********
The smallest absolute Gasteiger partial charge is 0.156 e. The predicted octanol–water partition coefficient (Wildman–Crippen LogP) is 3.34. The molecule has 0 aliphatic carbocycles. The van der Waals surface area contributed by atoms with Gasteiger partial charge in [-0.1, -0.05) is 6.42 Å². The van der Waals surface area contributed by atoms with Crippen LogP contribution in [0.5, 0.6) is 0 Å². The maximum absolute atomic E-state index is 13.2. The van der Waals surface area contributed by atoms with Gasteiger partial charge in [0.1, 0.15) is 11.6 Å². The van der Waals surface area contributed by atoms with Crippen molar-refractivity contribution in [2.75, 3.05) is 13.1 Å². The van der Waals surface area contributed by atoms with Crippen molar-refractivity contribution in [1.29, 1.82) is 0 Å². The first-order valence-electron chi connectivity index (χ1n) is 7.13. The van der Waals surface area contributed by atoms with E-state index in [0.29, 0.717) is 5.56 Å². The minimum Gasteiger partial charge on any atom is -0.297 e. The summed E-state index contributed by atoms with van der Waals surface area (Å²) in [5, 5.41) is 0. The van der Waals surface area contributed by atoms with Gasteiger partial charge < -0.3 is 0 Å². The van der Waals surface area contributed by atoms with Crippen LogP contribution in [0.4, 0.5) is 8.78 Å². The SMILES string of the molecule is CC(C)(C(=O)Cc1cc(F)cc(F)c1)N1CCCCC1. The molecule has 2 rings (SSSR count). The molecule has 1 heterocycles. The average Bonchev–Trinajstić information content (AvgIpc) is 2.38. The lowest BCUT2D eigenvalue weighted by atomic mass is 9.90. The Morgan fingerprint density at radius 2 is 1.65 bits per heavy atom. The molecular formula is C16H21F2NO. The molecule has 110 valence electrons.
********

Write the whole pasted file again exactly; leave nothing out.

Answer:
The smallest absolute Gasteiger partial charge is 0.156 e. The predicted octanol–water partition coefficient (Wildman–Crippen LogP) is 3.34. The molecule has 0 aliphatic carbocycles. The van der Waals surface area contributed by atoms with Gasteiger partial charge in [-0.1, -0.05) is 6.42 Å². The van der Waals surface area contributed by atoms with Crippen LogP contribution in [0.5, 0.6) is 0 Å². The maximum absolute atomic E-state index is 13.2. The van der Waals surface area contributed by atoms with Gasteiger partial charge in [0.1, 0.15) is 11.6 Å². The van der Waals surface area contributed by atoms with Crippen molar-refractivity contribution in [2.75, 3.05) is 13.1 Å². The van der Waals surface area contributed by atoms with Crippen molar-refractivity contribution in [1.29, 1.82) is 0 Å². The first-order valence-electron chi connectivity index (χ1n) is 7.13. The van der Waals surface area contributed by atoms with E-state index in [0.29, 0.717) is 5.56 Å². The minimum Gasteiger partial charge on any atom is -0.297 e. The summed E-state index contributed by atoms with van der Waals surface area (Å²) in [5, 5.41) is 0. The van der Waals surface area contributed by atoms with Gasteiger partial charge < -0.3 is 0 Å². The van der Waals surface area contributed by atoms with Crippen LogP contribution in [0.4, 0.5) is 8.78 Å². The SMILES string of the molecule is CC(C)(C(=O)Cc1cc(F)cc(F)c1)N1CCCCC1. The molecule has 2 rings (SSSR count). The molecule has 1 heterocycles. The average Bonchev–Trinajstić information content (AvgIpc) is 2.38. The lowest BCUT2D eigenvalue weighted by atomic mass is 9.90. The Morgan fingerprint density at radius 2 is 1.65 bits per heavy atom. The molecular formula is C16H21F2NO. The molecule has 110 valence electrons.